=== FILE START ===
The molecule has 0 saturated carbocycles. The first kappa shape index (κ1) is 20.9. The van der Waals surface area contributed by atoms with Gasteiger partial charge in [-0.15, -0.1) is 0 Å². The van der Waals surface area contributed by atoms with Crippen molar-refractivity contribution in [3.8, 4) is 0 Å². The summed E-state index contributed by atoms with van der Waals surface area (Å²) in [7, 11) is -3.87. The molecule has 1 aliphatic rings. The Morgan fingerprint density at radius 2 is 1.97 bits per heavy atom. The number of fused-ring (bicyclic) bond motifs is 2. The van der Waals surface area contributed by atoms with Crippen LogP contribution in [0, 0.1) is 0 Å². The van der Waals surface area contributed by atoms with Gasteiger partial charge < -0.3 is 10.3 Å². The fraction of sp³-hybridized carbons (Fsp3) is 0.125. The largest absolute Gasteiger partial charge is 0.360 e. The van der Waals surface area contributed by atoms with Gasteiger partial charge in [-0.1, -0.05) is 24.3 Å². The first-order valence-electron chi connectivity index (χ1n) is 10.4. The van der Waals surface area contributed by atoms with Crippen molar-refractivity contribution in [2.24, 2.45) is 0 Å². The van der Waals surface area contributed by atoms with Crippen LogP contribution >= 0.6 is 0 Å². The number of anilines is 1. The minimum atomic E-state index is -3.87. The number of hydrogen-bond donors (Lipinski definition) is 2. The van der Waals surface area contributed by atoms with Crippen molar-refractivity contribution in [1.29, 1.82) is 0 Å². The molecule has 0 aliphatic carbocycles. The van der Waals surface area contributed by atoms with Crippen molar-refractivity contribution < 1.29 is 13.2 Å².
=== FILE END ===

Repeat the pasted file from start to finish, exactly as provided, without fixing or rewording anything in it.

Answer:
The molecule has 0 saturated carbocycles. The first kappa shape index (κ1) is 20.9. The van der Waals surface area contributed by atoms with Gasteiger partial charge in [-0.15, -0.1) is 0 Å². The van der Waals surface area contributed by atoms with Crippen molar-refractivity contribution in [3.8, 4) is 0 Å². The summed E-state index contributed by atoms with van der Waals surface area (Å²) in [7, 11) is -3.87. The molecule has 1 aliphatic rings. The Morgan fingerprint density at radius 2 is 1.97 bits per heavy atom. The number of fused-ring (bicyclic) bond motifs is 2. The van der Waals surface area contributed by atoms with Crippen LogP contribution in [0, 0.1) is 0 Å². The van der Waals surface area contributed by atoms with Gasteiger partial charge < -0.3 is 10.3 Å². The fraction of sp³-hybridized carbons (Fsp3) is 0.125. The largest absolute Gasteiger partial charge is 0.360 e. The van der Waals surface area contributed by atoms with Gasteiger partial charge in [-0.1, -0.05) is 24.3 Å². The first-order valence-electron chi connectivity index (χ1n) is 10.4. The van der Waals surface area contributed by atoms with Crippen molar-refractivity contribution in [2.24, 2.45) is 0 Å². The van der Waals surface area contributed by atoms with Crippen LogP contribution >= 0.6 is 0 Å². The number of anilines is 1. The minimum atomic E-state index is -3.87. The number of hydrogen-bond donors (Lipinski definition) is 2. The van der Waals surface area contributed by atoms with Crippen molar-refractivity contribution in [1.29, 1.82) is 0 Å². The molecule has 0 aliphatic carbocycles. The van der Waals surface area contributed by atoms with Crippen molar-refractivity contribution < 1.29 is 13.2 Å².